Release Date: March 22nd 2018
Cellar Door are an ambitious progressive rock band based in Grenoble, France. After forming in 2014 and going through a series of lineup changes, they wasted no time in crafting a mixture of rock, metal and electronica to create a sonic identity that’s unmistakably ‘Cellar Door’. After several years working on material, they decided to enter the studio to make their inaugural mark on the local music scene. The resulting self-titled product shows a band that are undoubtedly clear of their strengths and use them to their full advantage.
Opening track ‘The Trick’ instantly showcases the band’s strong progressive rock influences; ambient sounds of wind, water and distorted metallic synth stabs kick things off, before introducing one of the band’s signature traits; sampled sections of speech. Interestingly, there’s also a strong film score influence on the band, with much of the instrumentation and chord progressions being reminiscent of the work of Hans Zimmer. After keeping us in suspense for as long as they possibly can, the band kick into a heavy chromatic riff. One of the band’s strongest points immediately becomes apparent; singer Clément’s vocals. His vocal delivery is immensely powerful, effortlessly sailing atop the arrangement and effectively complimenting the heavy nature of the instrumentation. Particular praise also goes to the instrumental breakdown of the track; bassist Julien provides an excellent counter-melody accompanied by warping guitar feedback, before the track dropping back to ambient guitar swells and ethereal synth sounds. The track eventually builds back up to an extended hard rock influenced guitar solo complete with double bends and sustained notes. This is especially effective due to the preceding section being very quiet, which made the ‘loud’ section truly loud. This is a ball I’d very much encourange the band to pick up and run with.
‘The Burden’ shows a change of pace, opening with ambient synths over a set of soft piano chords. Instrumentally, the band keep the arrangement to drums, bass and synth with a return of the sampled speech before launching into a much heavier chorus complete with rhythm guitar chugs. I thought Julien’s bassline on this track was fantastic; his ostinato-like melody truly glued the arrangement together and provided a wonderful counter-melody to the vocal track in the verses and instrumental sections, before dropping back to the root notes in the choruses. This shows he keeps the song itself a top priority and chooses his moments very wisely. At this point, it’s clear that the band have an excellently crafted and clear-cut sonic identity. They certainly know their signature traits and hone in on them well; the interspersed sampled speech provides an excellent reference point throughout the EP and the contrast between loud and quiet sections in their arrangements are consistent and well-executed. I’m looking forward to seeing how they continue to develop and utilise their signature traits over their next few releases to develop their sonic identity over the course of their career.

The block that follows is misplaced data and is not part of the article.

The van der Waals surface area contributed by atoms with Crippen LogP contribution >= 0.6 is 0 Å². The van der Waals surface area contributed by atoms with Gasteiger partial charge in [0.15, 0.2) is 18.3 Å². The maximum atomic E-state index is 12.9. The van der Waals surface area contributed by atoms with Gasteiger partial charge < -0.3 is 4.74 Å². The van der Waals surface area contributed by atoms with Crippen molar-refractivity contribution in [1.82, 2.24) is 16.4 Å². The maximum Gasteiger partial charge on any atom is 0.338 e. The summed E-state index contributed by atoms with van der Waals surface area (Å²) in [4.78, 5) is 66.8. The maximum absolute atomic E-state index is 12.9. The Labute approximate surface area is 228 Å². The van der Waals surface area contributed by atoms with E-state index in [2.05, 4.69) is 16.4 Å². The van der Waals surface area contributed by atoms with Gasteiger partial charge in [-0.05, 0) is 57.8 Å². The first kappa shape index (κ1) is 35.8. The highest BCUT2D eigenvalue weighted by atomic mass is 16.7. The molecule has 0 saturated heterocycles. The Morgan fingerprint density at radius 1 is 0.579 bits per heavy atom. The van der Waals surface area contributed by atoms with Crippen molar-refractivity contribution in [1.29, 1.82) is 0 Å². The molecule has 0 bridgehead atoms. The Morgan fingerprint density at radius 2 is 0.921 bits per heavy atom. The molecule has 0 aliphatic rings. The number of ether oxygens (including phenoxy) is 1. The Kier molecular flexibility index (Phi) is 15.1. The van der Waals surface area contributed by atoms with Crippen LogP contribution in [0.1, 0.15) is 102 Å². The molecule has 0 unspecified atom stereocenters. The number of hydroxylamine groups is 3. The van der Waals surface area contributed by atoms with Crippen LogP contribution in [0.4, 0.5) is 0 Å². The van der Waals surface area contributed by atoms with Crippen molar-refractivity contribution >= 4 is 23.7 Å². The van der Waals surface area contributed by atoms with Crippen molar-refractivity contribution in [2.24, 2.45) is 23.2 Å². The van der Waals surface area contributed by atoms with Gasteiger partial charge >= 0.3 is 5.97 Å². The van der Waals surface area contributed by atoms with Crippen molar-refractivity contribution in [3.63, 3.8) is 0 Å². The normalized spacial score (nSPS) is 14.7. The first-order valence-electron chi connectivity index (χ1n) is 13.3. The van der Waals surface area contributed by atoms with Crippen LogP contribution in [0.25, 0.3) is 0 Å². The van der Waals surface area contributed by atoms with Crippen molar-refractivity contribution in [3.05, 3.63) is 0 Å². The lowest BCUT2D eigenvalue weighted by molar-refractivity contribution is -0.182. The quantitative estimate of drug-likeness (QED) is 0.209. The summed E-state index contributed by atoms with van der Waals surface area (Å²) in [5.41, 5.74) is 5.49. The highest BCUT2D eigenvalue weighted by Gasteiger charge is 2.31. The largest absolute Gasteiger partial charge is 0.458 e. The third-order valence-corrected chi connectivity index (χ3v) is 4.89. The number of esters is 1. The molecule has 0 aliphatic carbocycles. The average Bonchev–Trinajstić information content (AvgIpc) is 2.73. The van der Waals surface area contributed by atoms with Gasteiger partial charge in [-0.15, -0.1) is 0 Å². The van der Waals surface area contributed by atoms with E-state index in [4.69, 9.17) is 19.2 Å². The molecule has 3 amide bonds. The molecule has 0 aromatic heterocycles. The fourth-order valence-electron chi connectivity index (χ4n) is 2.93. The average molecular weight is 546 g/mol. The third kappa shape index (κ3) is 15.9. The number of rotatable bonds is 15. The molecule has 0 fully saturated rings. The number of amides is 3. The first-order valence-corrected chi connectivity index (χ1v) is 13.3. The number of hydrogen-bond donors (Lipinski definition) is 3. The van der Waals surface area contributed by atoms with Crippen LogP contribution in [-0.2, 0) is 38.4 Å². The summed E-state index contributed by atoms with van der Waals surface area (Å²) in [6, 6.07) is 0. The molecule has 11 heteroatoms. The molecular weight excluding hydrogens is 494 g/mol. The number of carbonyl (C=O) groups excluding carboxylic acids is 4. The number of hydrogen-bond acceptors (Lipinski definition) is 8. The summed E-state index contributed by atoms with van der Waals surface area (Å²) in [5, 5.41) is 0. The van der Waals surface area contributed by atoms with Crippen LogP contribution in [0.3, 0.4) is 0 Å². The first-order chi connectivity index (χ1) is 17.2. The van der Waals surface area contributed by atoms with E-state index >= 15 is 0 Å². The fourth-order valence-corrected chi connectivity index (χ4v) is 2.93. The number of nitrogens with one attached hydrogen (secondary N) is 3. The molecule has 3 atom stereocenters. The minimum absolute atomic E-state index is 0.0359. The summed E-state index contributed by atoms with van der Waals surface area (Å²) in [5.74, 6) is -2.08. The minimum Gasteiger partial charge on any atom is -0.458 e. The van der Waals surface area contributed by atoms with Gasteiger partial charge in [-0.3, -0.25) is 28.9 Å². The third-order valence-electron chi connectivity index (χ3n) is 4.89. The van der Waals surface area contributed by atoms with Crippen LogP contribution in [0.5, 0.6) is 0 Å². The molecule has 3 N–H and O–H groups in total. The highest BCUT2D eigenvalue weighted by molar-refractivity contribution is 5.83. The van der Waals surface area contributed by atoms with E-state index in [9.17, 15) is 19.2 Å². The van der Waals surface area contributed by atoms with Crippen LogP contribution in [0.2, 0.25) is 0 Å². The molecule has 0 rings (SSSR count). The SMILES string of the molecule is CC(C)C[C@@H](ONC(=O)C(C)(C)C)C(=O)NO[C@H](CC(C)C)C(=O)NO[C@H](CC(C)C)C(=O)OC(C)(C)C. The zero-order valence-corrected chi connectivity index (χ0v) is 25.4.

‘A Light’ is an interesting change of pace. Set in the rap metal genre, the track draws heavy influence from bands such as Linkin Park and shows great variety. Whilst the track is in a very different style to the other tracks on the EP, the signature sampled speech and dynamic contrasts between sections keeps things consistent and connected. This track also sees the first appearance of backing vocals on the EP, which I would thoroughly encourage the band to continue to make use of in their material is some backing vocal arrangements. Backing vocals can truly bring an arrangement to life and would benefit in making the quieter sections sound more ethereal and the heavy sections sound much more full-bodied vocal-wise.
At this point, my attention turns to how the material would best work in a live setting; the sampled speech works brilliantly in their material and it may be an idea for the band to make use of backing tracks in their material to retain this feature. Synths and guitar tracks are present throughout the entirety of most tracks. However, Jonathan currently switches between playing keys and guitar live. It may be worth looking into foot-operated MIDI pedals or including the synth parts in the backing tracks. Finally, being a band with only one guitarist, the band may want to give thought to how they wish to uphold the momentum when Jonathan switches from rhythm to lead. It may be worth making use of a distorted bass pedal or extra synth lines in order to fill in as much of the midrange as possible.
The EP rounds off with the 11 minute epic ‘Epitaph’. This effectively brings the entire EP full circle; all influences and signature traits are reprised, from the ambient progressive rock feel of ‘The Trick’ to the rap metal vibe of ‘A Light’. At this point my attention turns to the EP’s production, which is overall very good. The band have clearly taken the time to source appropriate tones at the source to create a well-recorded product. The mixing and mastering is excellent, with all frequencies and levels being well-balanced and all tracks flowing together nicely.
Overall, Cellar Door’s debut EP showcases a band that are deservedly confident in their excellent sonic identity. They definitely know what their signature traits are and have no shame in using them to their full advantage. The material is undoubtedly ambitious, well-developed and irresistably progressive metal. Highly recommended for any fans of progressive rock, metal, rap metal and classic rock.